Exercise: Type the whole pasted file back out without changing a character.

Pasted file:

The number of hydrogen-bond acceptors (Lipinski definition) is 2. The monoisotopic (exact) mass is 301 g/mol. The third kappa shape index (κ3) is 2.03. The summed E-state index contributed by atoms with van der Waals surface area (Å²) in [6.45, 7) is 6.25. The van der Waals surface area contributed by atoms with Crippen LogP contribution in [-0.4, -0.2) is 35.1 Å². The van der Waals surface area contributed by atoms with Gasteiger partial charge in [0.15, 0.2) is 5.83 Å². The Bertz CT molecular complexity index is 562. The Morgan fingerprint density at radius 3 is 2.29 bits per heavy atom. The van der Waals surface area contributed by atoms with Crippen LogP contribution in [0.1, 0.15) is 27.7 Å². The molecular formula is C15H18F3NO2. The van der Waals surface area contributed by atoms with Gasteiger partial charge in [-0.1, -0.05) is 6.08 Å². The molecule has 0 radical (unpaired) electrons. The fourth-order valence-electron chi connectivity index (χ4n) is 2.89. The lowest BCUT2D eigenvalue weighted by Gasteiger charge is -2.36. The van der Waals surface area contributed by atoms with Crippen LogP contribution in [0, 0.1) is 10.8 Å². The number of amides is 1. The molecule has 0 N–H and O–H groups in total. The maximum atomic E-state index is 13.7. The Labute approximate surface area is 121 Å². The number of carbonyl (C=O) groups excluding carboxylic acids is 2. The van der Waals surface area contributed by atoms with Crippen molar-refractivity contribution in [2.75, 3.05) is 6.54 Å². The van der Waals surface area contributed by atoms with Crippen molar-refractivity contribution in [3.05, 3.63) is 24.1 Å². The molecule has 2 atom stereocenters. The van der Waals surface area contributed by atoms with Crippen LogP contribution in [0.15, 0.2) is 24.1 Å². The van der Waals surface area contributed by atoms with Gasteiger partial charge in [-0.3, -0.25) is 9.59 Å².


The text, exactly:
The number of hydrogen-bond acceptors (Lipinski definition) is 2. The monoisotopic (exact) mass is 301 g/mol. The third kappa shape index (κ3) is 2.03. The summed E-state index contributed by atoms with van der Waals surface area (Å²) in [6.45, 7) is 6.25. The van der Waals surface area contributed by atoms with Crippen LogP contribution in [-0.4, -0.2) is 35.1 Å². The van der Waals surface area contributed by atoms with Gasteiger partial charge in [0.15, 0.2) is 5.83 Å². The Bertz CT molecular complexity index is 562. The Morgan fingerprint density at radius 3 is 2.29 bits per heavy atom. The van der Waals surface area contributed by atoms with Crippen LogP contribution in [0.1, 0.15) is 27.7 Å². The molecular formula is C15H18F3NO2. The van der Waals surface area contributed by atoms with Gasteiger partial charge in [-0.1, -0.05) is 6.08 Å². The molecule has 0 radical (unpaired) electrons. The fourth-order valence-electron chi connectivity index (χ4n) is 2.89. The lowest BCUT2D eigenvalue weighted by Gasteiger charge is -2.36. The van der Waals surface area contributed by atoms with Crippen LogP contribution in [0, 0.1) is 10.8 Å². The number of amides is 1. The molecule has 0 N–H and O–H groups in total. The maximum atomic E-state index is 13.7. The Labute approximate surface area is 121 Å². The number of carbonyl (C=O) groups excluding carboxylic acids is 2. The van der Waals surface area contributed by atoms with Crippen molar-refractivity contribution in [2.75, 3.05) is 6.54 Å². The van der Waals surface area contributed by atoms with Crippen molar-refractivity contribution in [3.05, 3.63) is 24.1 Å². The molecule has 2 atom stereocenters. The van der Waals surface area contributed by atoms with Crippen LogP contribution in [0.15, 0.2) is 24.1 Å². The van der Waals surface area contributed by atoms with Gasteiger partial charge in [-0.3, -0.25) is 9.59 Å².